• The buildings renovation strategy requires affordable solutions that cater to all. Particular attention must be given to vulnerable consumers to avoid negatively impacting energy poverty. Switching from coal and oil to gas in heating can help make significant progress towards the decarbonisation of the building sector as well as improving local air quality.
  • State Aid Guidelines and the Green Deal funding instruments should be geared to support projects – including for natural gas – where they contribute to the Union’s climate objectives.
  • Emissions reductions in road and maritime transport can be achieved by switching to CNG, LNG, hydrogen and biomethane.
  • A recent DNV GL study demonstrated that a stepwise approach will be more advantageous if part of a credible strategy for the concerned regions and sectors to gradually transition to renewable and low-carbon forms of energy by 2050.

Energy system integration policies must be based on a holistic assessment of system costs and externalities

  • A full life-cycle analysis (including negative emissions) is needed for all technologies and energy carriers, considering GHG emission and avoidance costs: for the mobility sector through a wellto-wheel approach; for biomethane by considering externalities such as reducing agricultural methane emissions; for energy storage technologies, including power-to-gas and batteries.
  • The advantages that gaseous solutions bring to the energy system as well as other sectors should be recognised. Policies and economic evaluations should integrate the costs and benefits induced on the energy system and other sectors by each decarbonisation option and ensure that adequate price signals are visible for end-customers.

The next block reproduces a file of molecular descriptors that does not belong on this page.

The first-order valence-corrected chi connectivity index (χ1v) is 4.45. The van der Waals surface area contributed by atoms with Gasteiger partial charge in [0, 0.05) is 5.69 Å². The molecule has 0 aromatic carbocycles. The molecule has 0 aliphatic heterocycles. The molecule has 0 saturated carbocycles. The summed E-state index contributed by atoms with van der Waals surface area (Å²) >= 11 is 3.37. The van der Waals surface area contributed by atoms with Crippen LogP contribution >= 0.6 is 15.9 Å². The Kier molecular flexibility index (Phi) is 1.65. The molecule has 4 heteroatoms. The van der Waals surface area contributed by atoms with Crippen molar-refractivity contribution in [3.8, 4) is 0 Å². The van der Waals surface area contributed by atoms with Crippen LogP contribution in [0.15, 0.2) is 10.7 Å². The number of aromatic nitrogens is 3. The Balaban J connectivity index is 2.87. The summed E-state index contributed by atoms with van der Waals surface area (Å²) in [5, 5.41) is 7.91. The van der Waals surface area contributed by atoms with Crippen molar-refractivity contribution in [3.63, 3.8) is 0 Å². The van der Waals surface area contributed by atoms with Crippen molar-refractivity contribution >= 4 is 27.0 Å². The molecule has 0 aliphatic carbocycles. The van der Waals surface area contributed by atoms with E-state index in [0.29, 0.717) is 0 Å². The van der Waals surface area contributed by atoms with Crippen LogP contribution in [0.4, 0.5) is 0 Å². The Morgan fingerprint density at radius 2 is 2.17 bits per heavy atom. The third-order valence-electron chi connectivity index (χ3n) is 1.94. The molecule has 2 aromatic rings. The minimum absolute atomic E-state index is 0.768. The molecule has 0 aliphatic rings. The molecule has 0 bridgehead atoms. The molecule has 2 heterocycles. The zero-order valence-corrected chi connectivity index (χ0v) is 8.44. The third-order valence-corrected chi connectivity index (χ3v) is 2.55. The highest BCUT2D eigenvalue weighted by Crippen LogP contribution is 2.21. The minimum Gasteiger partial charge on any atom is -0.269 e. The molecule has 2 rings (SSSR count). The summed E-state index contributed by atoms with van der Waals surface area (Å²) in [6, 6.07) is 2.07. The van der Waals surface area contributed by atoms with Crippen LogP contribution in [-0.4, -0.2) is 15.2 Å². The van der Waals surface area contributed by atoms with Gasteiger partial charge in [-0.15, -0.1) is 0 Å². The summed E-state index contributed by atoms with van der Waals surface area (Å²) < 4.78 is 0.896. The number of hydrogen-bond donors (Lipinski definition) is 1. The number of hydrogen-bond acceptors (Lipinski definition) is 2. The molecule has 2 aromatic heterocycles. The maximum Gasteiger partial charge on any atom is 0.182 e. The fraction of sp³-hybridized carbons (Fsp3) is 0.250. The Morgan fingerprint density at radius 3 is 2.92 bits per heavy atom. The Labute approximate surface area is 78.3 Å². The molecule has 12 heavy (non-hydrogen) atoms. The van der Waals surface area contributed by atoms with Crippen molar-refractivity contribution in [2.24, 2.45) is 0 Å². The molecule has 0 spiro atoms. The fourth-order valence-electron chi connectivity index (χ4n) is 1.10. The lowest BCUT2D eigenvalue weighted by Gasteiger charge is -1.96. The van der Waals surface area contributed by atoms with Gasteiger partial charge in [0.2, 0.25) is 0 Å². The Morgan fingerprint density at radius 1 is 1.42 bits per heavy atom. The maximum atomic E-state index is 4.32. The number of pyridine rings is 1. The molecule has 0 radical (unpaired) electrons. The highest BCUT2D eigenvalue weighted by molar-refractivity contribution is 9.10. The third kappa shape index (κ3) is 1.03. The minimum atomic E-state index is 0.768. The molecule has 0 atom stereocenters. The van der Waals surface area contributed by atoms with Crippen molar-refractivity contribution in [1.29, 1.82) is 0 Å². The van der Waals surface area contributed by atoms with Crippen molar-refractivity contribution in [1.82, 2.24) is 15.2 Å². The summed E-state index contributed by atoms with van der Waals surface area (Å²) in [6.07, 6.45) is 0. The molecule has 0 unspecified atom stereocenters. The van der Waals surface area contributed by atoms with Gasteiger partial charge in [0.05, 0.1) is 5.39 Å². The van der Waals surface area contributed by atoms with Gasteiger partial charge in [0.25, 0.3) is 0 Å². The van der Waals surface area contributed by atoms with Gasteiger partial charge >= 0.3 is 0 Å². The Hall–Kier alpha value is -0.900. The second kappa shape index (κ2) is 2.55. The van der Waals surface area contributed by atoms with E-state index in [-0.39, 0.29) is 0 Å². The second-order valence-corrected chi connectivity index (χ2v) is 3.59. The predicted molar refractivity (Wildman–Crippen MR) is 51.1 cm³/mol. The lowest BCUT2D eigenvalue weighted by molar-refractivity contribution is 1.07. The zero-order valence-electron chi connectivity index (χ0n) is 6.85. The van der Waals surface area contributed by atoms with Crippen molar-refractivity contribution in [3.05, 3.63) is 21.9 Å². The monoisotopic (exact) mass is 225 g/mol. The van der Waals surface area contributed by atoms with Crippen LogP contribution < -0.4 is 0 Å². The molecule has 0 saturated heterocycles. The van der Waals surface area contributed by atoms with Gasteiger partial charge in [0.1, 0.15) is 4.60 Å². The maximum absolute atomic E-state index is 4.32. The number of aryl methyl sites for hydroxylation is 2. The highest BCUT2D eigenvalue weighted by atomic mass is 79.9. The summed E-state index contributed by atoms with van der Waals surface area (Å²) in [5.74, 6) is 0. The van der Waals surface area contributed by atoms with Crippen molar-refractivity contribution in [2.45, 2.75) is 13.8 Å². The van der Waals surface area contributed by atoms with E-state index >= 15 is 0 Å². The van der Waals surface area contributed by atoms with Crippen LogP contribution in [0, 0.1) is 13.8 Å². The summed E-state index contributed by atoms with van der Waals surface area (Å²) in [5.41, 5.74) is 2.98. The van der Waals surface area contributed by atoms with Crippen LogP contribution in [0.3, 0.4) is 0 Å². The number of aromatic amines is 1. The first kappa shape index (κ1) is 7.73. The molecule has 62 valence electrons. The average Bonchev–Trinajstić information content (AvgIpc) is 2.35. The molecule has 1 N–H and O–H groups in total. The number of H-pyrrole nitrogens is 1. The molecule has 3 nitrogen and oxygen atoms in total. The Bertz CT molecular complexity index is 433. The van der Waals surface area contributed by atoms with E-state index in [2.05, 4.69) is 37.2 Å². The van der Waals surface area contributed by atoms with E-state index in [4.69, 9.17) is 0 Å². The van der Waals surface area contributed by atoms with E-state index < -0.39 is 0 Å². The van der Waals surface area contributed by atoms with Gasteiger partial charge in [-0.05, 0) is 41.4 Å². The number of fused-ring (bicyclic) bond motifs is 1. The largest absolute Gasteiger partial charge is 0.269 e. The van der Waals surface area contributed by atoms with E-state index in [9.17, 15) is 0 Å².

• Energy system costs, including incentives and subsidies should be allocated to the benefiting part of the system, without cross-subsidisation between energy carriers and consumers should receive cost-reflective price signals that provide transparency for long-term system costs.
  • Align EU funding and sustainable finance rules and the overarching objectives of ensuring a safe, secure, sustainable, and affordable energy supply underpinning the Energy Union.

The benefits of the existing gas infrastructure must be leveraged to accommodate growing shares of renewable and low-carbon gas.

  • To increase market uptake and maintain the interoperability of the EU gas infrastructure, technical rules should enable and foster the blending of hydrogen and methane. This blending will help to quickly integrate decentralised production while not precluding the possibility for dedicated hydrogen grids to develop.
  • Policies and economic evaluations should integrate the costs and benefits induced on the energy system and other sectors by each decarbonisation option.
  • The role of electrolysers and hydrogen as a major large-scale seasonal storage technology should be considered and consequently the role of hydrogen in seasonal demand drivers, such as heating must be given due consideration.
  • The role of hybrid heating systems as a major flexibility and sector coupling element must be acknowledged and supported through an adequate market design and development support.

*Joint position of Eurogas, European Biogas Association (September 2020) [web link]

Contact | eurogas@eurogas.org | +32 2 894 48 48 | www.eurogas.org | Rue d’Arlon 80, 1040 Brussels
Eurogas is a European gas industry association representing 48 companies and associations engaged in gas wholesale, retail and distribution in Europe.